Adel Hana, Associated Press
CAIRO — Egypt presented a proposed cease-fire to Israel and Hamas aimed at ending the monthlong war, Palestinian officials said early Wednesday after negotiators huddled for a second day of Egyptian-mediated talks meant to resolve the crisis and bring relief to the embattled Gaza Strip.
Palestinian officials told The Associated Press early Wednesday morning that Egypt's proposal calls for easing parts of the Israeli blockade of Gaza, bringing some relief to the territory. But it leaves the key areas of disagreement, including the Islamic militant group Hamas' demand for a full lifting of the blockade and Israeli calls for Hamas to disarm, to later negotiations.
If the sides accept the proposal it would have a significant impact on Palestinians in Gaza as it would improve the movement of individuals and merchandise to the West Bank, the officials said. Gaza exports and other businesses have been hit hard by restrictions imposed on the territory by Israel and Egypt after Hamas took control of Gaza in 2007.
One of the Palestinian officials who spoke to AP said that according to the Egyptian proposal the blockade would be gradually eased.
He said it would stipulate that Israel would end airstrikes on militants, and a 500-meter (547-yard) buffer zone next to the Gaza and Israel frontier would be reduced over time, he said.
The Israeli and Palestinian negotiating teams retired after 10 hours of discussions and will resume the talks later Wednesday, about 12 hours before the current cease-fire is set to expire at midnight, the officials said.
It was not immediately clear if either side would accept the deal.
The Palestinian officials spoke to AP on condition of anonymity because they are not authorized to discuss the negotiations with the media.
The negotiations took place after a three-day truce brokered by Egypt took effect Monday. A similar truce collapsed last Friday after Gaza militants quickly resumed rocket fire with its expiration.
The monthlong Gaza war has killed more than 1,900 Palestinians, the majority of them civilians, Palestinian and U.N. officials say. In Israel, 67 people have been killed, all but three of them soldiers.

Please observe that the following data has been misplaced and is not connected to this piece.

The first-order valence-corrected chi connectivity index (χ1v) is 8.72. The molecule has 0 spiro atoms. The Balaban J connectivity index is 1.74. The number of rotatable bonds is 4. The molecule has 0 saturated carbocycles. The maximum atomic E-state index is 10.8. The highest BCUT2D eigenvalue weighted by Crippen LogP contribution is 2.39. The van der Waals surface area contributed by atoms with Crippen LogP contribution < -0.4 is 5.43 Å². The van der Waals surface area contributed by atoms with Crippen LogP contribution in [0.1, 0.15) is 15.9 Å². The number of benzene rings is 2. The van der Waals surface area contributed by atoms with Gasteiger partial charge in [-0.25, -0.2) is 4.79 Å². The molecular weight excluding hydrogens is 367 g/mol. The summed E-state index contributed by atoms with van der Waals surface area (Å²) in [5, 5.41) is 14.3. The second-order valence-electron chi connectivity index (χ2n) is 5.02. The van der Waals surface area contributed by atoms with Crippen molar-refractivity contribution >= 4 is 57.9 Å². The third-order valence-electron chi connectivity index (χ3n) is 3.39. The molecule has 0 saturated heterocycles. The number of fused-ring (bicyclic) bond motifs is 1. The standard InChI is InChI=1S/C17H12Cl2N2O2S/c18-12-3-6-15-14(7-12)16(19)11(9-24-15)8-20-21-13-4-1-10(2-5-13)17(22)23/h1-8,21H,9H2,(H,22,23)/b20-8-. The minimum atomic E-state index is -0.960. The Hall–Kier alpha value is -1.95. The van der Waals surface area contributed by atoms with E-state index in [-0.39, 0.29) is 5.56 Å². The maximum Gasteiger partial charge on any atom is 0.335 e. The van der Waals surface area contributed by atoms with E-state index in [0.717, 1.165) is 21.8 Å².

Hamas is demanding an end to an Israel-Egyptian blockade that has ravaged Gaza's economy. Israel says the blockade is needed to keep Hamas, which fired thousands of rockets into Israel during the war, from smuggling weapons. Israel is seeking guarantees that it disarm.
With the truce set to expire, Egypt pressed the sides hard to reach a deal.
"The talks are difficult but serious," Moussa Abu Marzouk, head of the Hamas delegation, wrote on his Facebook page. "The delegation needs to achieve the hopes of the people."
Hamas, shunned by the international community as a terrorist organization, seized control of Gaza from internationally backed Palestinian President Mahmoud Abbas in 2007.
Any deal will almost certainly include an increased role by Abbas. The Palestinian leader recently formed a unity government backed by Hamas, ostensibly putting him in charge of Gaza. But in reality, Hamas, with its thousands of fighters and arsenal of rockets, remains the real power.
Another member of the Palestinian delegation reported some progress, saying Israel had offered a number of gestures aimed at improving life for Gaza's 1.8 million residents. They included an increase in the number of trucks permitted to deliver goods into the territory from Israel each day, and the transfer of funds by Abbas' Palestinian Authority to Hamas-affiliated government employees in Gaza. The cash-strapped Hamas has been unable to pay the salaries of its employees for months.
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